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Hoffmann, R. A wiki for the life sciences where authorship matters. Nature Genetics (2008)

Identification of Staphylococcus aureus virulence genes in a murine model of bacteraemia using signature-tagged mutagenesis.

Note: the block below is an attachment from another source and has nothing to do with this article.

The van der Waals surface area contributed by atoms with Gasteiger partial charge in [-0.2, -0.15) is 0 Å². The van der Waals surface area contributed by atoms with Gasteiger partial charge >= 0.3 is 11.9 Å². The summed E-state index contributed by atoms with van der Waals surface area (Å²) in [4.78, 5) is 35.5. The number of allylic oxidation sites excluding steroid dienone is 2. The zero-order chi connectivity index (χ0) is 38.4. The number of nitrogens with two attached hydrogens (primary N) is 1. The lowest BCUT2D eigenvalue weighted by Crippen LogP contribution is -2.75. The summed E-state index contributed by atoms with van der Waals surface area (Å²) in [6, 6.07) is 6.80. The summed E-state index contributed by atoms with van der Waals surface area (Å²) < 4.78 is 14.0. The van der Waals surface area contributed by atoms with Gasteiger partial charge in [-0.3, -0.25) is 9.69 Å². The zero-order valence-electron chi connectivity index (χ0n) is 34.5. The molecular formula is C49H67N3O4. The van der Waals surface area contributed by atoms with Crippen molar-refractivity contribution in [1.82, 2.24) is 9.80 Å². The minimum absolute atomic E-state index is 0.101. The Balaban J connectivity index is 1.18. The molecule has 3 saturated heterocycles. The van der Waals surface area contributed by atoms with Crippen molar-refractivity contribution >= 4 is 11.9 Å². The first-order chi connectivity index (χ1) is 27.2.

Signature-tagged mutagenesis with transposon Tn917 was used to identify genes of Staphylococcus aureus required for virulence in a murine model of bacteraemia. Screening 1248 mutant strains in pools of 96 resulted in the provisional identification of 50 mutants attenuated in virulence. Subsequent individual analysis of many of these mutants confirmed that they are attenuated in virulence. DNA sequence analysis of regions flanking their transposon insertion points revealed that approximately half of them represent genes with unknown function, while most of the remainder are involved in nutrient biosynthesis and cell surface metabolism. Three mutants were found with transposon insertions in different positions in femA, and one mutant had an insertion in femB. Both femA and femB are involved in the formation of cell wall peptidoglycan pentaglycine cross-bridges. A further mutation occurred in a previously unknown gene that shares significant similarity to femB. Mutations were also obtained in recA and lsp (encoding the S. aureus prolipoprotein signal peptidase). On the basis of sequence similarities to proteins of known function, the products of other genes are probably involved in the synthesis of diaminopimelic acid (a component of peptidoglycan), maintenance of surface adhesins and cell surface membrane transport, showing that many components of the S. aureus cell surface are critical for the survival and replication of this pathogen in blood.[1]


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